Natural Resources, School of


First Advisor

Tsegaye Tadesse

Date of this Version

Summer 7-2019


Zhang, B. (2019). Investigation of GRACE-derived Information on Forest Drought Stress Across the Contiguous US. MS Thesis, School of Natural Resources, University of Nebraska-Lincoln.


A THESIS Presented to the Faculty of The Graduate College at the University of Nebraska In Partial Fulfilment of Requirements For the Degree of Master of Science, Major: Natural Resource Sciences, Under the Supervision of Professor Tsegaye Tadesse. Lincoln, Nebraska: July, 2019

Copyright 2019 Beichen Zhang


This research derives z-score monthly groundwater storage (GWS) anomalies and z-score monthly root zone soil moisture (RZSM) anomalies from products of Gravity Recovery and Climate Experiment Data Assimilation (GRACE-DA). Z-score monthly GWS and RZSM anomalies are compared to two drought indicators: Standardized Precipitation Index (SPI) and Standardized Precipitation-Evapotranspiration Index (SPEI) to investigate the usefulness of GRACE-DA information to detect drought conditions at tree-ring sites. This study also compares z-score monthly GWS and RZSM anomalies with the Tree Ring Standardized Growth Index (TRSGI) that is resampled by bootstrapping to investigate the capability of monitoring forest drought stress. Finally, this research uses multiple linear regression to develop a model for predicting tree-ring widths at selected study sites.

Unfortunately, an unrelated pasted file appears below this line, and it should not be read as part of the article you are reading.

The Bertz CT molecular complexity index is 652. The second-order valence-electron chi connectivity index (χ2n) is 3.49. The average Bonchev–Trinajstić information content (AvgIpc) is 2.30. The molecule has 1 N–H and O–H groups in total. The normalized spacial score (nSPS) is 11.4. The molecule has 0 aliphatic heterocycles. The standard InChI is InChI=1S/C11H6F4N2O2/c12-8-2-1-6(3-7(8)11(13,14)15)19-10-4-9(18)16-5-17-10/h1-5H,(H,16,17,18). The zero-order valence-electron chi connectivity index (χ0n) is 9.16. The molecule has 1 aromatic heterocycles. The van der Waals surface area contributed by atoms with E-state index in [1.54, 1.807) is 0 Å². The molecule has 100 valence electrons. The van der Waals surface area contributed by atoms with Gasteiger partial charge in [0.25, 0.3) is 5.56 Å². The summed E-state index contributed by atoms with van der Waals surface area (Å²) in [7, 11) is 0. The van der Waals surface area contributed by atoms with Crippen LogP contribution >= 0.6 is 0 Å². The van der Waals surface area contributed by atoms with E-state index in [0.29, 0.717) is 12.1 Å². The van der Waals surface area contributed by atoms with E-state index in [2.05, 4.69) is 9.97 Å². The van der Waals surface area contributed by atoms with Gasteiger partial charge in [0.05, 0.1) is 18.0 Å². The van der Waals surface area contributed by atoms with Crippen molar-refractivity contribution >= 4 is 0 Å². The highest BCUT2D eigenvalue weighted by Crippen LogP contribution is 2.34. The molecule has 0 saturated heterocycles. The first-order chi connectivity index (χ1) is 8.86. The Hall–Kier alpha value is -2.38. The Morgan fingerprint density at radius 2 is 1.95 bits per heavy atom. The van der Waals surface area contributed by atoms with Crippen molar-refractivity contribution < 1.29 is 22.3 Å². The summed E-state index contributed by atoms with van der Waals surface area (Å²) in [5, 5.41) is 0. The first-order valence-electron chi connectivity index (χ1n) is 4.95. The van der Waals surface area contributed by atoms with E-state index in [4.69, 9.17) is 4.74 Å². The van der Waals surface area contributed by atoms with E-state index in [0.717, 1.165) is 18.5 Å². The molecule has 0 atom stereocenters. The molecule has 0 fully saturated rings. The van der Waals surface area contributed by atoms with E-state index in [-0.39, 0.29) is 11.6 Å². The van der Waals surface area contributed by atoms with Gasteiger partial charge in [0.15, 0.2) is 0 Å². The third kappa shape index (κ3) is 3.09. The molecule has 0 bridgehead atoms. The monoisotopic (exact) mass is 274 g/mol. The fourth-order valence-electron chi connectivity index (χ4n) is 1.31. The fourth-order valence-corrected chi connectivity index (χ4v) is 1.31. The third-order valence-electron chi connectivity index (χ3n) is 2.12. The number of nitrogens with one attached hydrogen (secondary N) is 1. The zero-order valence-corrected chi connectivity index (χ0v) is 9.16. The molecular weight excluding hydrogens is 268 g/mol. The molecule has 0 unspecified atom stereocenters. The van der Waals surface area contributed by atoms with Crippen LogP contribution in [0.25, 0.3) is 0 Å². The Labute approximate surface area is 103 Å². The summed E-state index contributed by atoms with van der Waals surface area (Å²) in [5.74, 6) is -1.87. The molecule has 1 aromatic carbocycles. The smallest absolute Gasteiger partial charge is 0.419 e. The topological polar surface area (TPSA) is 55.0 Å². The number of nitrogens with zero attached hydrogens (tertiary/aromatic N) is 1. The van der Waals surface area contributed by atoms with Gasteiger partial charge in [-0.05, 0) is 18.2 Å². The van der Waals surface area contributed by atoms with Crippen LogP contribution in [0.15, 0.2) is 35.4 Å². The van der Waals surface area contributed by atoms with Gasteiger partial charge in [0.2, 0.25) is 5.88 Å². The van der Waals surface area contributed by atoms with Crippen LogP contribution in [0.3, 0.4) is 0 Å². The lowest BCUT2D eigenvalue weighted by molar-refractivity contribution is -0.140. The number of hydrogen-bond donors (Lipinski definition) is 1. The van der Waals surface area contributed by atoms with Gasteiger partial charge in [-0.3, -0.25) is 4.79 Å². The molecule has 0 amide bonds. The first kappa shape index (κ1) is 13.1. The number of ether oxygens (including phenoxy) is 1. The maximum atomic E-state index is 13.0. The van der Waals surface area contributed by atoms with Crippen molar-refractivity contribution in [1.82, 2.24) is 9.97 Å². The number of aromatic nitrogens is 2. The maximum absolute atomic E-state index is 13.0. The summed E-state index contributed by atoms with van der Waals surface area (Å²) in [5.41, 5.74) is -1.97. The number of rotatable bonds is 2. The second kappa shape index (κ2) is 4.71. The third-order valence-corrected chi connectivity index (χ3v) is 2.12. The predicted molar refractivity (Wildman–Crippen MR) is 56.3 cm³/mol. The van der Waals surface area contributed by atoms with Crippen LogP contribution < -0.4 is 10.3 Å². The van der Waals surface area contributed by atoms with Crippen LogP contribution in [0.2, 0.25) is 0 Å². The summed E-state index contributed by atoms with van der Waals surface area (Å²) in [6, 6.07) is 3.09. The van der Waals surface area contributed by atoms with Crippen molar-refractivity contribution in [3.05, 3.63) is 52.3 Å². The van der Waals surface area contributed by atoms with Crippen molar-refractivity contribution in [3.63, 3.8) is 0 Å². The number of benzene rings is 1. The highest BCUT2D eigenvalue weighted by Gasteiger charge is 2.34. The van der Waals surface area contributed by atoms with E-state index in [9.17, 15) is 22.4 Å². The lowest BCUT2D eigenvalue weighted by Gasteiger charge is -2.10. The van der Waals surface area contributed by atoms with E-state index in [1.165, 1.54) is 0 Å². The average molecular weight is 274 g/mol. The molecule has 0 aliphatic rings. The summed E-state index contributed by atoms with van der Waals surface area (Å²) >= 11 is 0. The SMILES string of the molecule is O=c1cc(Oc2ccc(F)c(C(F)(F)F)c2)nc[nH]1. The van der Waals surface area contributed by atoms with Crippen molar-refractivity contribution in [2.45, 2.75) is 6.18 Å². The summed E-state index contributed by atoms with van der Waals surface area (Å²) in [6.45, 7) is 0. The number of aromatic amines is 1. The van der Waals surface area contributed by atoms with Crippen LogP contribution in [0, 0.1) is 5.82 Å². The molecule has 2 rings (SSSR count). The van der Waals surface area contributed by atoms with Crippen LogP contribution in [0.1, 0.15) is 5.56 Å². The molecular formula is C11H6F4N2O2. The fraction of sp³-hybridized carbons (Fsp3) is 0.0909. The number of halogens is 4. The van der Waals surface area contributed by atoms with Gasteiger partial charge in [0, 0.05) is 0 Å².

The results of the comparisons of z-score monthly GWS and RZSM anomalies and commonly-used drought indices (SPI and SPEI) indicate that GWS anomalies have strong correlations (> 0.4) with long-term droughts (> 9 months) and RZSM anomalies have strong correlations (> 0.5) with short-term droughts (< 3 months). The results of comparisons of TRSGI suggest that z-score monthly GWS and RZSM anomalies are significantly related to tree-ring widths with a significant level of 0.05. This research suggests that the relationships between GWS anomalies and drought indices (SPI and SPEI) and TRSGI highly depend on the geological formations, such as the types of the aquifers, and geographical environments such as the soil texture. The multiple linear regression in this paper quantifies the impacts of z-score monthly GWS and RZSM anomalies on tree-ring widths, which suggests GRACE-DA products can provide useful information to detect and predict the growth of trees. The results also suggest the predictor, monthly RZSM anomalies, is one of the most important parameters in the regression model. Overall, the study suggests that GRACE-DA information can be used to help detect and monitor the stress from drought impacts on trees at a large spatial scale.

Adviser: Tsegaye Tadesse